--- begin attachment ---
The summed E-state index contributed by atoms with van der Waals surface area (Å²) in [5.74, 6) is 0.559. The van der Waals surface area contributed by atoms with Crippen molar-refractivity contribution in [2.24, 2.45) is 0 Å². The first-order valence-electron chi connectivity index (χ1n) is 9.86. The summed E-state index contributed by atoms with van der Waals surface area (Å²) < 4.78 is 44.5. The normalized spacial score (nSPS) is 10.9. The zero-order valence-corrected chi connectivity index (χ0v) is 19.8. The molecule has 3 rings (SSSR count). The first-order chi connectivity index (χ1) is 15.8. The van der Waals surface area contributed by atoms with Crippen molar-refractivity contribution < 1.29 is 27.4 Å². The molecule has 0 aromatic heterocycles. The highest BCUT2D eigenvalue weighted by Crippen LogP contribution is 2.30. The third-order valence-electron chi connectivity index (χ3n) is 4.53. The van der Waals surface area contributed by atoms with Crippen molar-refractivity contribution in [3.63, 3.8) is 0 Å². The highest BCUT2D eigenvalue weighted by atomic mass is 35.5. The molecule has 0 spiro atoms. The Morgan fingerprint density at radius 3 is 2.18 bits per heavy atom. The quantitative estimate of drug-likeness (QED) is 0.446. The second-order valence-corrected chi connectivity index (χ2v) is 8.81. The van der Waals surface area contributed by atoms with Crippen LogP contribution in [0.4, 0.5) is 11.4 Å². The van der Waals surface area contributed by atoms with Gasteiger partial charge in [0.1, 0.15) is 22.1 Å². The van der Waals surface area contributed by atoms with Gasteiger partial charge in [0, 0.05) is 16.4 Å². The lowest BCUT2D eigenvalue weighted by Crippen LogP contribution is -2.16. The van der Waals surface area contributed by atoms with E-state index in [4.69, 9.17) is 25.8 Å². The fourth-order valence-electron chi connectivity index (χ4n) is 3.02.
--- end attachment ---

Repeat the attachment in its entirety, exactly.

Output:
The summed E-state index contributed by atoms with van der Waals surface area (Å²) in [5.74, 6) is 0.559. The van der Waals surface area contributed by atoms with Crippen molar-refractivity contribution in [2.24, 2.45) is 0 Å². The first-order valence-electron chi connectivity index (χ1n) is 9.86. The summed E-state index contributed by atoms with van der Waals surface area (Å²) < 4.78 is 44.5. The normalized spacial score (nSPS) is 10.9. The zero-order valence-corrected chi connectivity index (χ0v) is 19.8. The molecule has 3 rings (SSSR count). The first-order chi connectivity index (χ1) is 15.8. The van der Waals surface area contributed by atoms with Crippen molar-refractivity contribution < 1.29 is 27.4 Å². The molecule has 0 aromatic heterocycles. The highest BCUT2D eigenvalue weighted by Crippen LogP contribution is 2.30. The third-order valence-electron chi connectivity index (χ3n) is 4.53. The van der Waals surface area contributed by atoms with Crippen molar-refractivity contribution in [3.63, 3.8) is 0 Å². The highest BCUT2D eigenvalue weighted by atomic mass is 35.5. The molecule has 0 spiro atoms. The Morgan fingerprint density at radius 3 is 2.18 bits per heavy atom. The quantitative estimate of drug-likeness (QED) is 0.446. The second-order valence-corrected chi connectivity index (χ2v) is 8.81. The van der Waals surface area contributed by atoms with Crippen LogP contribution in [0.4, 0.5) is 11.4 Å². The van der Waals surface area contributed by atoms with Gasteiger partial charge in [0.1, 0.15) is 22.1 Å². The van der Waals surface area contributed by atoms with Gasteiger partial charge in [0, 0.05) is 16.4 Å². The lowest BCUT2D eigenvalue weighted by Crippen LogP contribution is -2.16. The van der Waals surface area contributed by atoms with E-state index in [4.69, 9.17) is 25.8 Å². The fourth-order valence-electron chi connectivity index (χ4n) is 3.02.